I think there is no substitute for community action in which people band together through a common intelligence for the benefit of the wider community and the future,” Brown adds. “To take direct civil action is going to be hugely important this century. And what I do think is that GetUp! and international organisations like that are a terrific mode for informing people for rapid action.”

Bob Brown rode into politics on a wave of political action in the 1980s. His return to full-time activism coincides with Australians once again taking to the streets. Marches against climate change in November may be the latest sign that we are remembering who we are.

The World Is With Howard On Climate Change

Published in New Matilda

7th November, 2013

Listening to him speak was comforting. Like hearing your father’s voice after a long time apart. John Howard’s idiosyncrasies have grown more pronounced as his seventies have progressed, the pauses and dysfluencies longer, the rhetoric less incisive. It all serves to enhance the vaguely adorable Elmer Fuddiness. In aesthetic terms, it was oddly pleasurable.

The auditorium at London’s Institution of Mechanical Engineers was packed to the oak-lined gunnels to receive the annual lecture of the Global Warming Policy Foundation (GWPF).  As a retired warhorse Howard has rarely weighed into public discourse. But preaching to a choir of “climate realists”, Howard seemed at ease.

He made several arguments about climate change, most of which were so tired they were hardly worth waking up and wiping the dribble from their lip. There was the old line about science, by nature, never being resolved. He claimed the Intergovernmental Panel on Climate Change (IPCC) has been infiltrated by a fifth column of climate ideologues, while saying his own position on climate change is informed by instinct. He dipped into GWPF founder Nigel Lawson’s book, An Appeal to Reason, and pulled out the notion that our grandchildren are waging intergenerational tyranny upon us from the future.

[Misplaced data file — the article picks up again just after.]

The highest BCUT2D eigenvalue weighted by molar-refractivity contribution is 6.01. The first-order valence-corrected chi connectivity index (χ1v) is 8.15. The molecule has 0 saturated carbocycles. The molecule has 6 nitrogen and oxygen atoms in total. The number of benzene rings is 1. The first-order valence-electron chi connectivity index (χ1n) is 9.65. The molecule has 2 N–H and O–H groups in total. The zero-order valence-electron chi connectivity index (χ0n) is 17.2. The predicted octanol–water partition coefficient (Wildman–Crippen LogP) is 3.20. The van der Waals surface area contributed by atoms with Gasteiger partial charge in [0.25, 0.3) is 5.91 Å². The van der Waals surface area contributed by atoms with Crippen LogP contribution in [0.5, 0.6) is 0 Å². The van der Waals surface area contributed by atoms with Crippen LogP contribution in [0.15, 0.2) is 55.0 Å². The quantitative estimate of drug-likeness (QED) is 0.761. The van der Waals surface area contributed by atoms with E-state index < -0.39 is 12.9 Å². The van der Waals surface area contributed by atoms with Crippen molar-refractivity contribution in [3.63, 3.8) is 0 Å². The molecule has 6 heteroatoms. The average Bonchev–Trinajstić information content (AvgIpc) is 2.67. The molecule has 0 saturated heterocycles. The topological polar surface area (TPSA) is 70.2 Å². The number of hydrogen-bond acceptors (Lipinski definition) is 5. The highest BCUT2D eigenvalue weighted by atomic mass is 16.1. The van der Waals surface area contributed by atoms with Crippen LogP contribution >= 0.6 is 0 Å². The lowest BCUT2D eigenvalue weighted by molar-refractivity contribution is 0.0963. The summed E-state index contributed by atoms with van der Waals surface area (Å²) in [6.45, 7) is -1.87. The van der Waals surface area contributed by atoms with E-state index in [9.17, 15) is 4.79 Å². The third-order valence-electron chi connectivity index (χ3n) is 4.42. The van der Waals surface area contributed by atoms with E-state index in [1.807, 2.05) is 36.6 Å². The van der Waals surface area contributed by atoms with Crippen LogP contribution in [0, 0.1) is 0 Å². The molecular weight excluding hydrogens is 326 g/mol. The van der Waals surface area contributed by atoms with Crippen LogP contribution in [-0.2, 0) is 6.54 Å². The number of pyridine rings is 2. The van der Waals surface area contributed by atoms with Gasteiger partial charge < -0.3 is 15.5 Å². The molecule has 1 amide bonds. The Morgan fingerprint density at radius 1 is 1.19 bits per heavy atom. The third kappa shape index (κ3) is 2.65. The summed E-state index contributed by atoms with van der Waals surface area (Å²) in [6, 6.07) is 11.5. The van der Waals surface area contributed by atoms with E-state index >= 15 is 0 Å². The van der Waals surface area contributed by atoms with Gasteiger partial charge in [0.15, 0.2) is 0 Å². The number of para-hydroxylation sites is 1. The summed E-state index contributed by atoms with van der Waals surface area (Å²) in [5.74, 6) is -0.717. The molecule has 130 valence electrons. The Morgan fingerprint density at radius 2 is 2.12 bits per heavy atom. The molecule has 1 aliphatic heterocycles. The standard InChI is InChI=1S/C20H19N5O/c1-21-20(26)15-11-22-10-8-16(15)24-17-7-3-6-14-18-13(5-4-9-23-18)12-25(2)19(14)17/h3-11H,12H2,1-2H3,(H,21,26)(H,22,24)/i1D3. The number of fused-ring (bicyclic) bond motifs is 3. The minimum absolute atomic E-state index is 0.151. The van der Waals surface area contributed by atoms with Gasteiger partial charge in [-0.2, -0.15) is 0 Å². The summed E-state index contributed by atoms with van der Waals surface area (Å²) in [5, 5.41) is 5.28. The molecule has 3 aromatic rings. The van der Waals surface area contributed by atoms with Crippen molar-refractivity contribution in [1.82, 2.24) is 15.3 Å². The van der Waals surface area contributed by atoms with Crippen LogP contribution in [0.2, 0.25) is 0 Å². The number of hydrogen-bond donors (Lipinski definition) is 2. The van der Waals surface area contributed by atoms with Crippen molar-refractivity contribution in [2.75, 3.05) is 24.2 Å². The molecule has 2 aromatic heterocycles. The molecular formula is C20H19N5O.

“The present generation should not carry too heavy a burden so that future generations are only 8.4 times better off rather than 9.4 times wealthier,” he said.

As Lenore Taylor pointed out on Wednesday, Howard completely missed the point about the causal link between climate change and bushfires. His speech, called “One religion is Enough”, berated the intolerance of climate “zealots”. Although which single religion he thinks is enough he declined to say.

The audience looked like it had been pressganged from the gentlemen’s clubs of Pall Mall. They all had a chuckle when Howard said there had been a “magnificent change of government” in Australia and how wonderful it was to have centre-right chums ruling Commons at the same time. He really played to the 11 women in the 200-strong crowd when he said: “The history of mankind has told me of his infinite capacity to adapt to the changing circumstances of the environment in which he lives.”

It all seemed rather innocuous; an anachronism, harmless old blokes wagging their chins to the tune of dead ideas. It might have even been a bit embarrassing for Tony Abbott to have his mentor making statements like:

“The high tide of public support for over-zealous action on global warming has passed. My suspicion is that most people in countries like ours have settled into a state of sustained agnosticism on the issue. Of course the climate is changing. It always has. There are mixed views not only about how sustained that warming is, seemingly it has not warmed for the last 15 years, and also the relative contributions of mankind and natural causes.”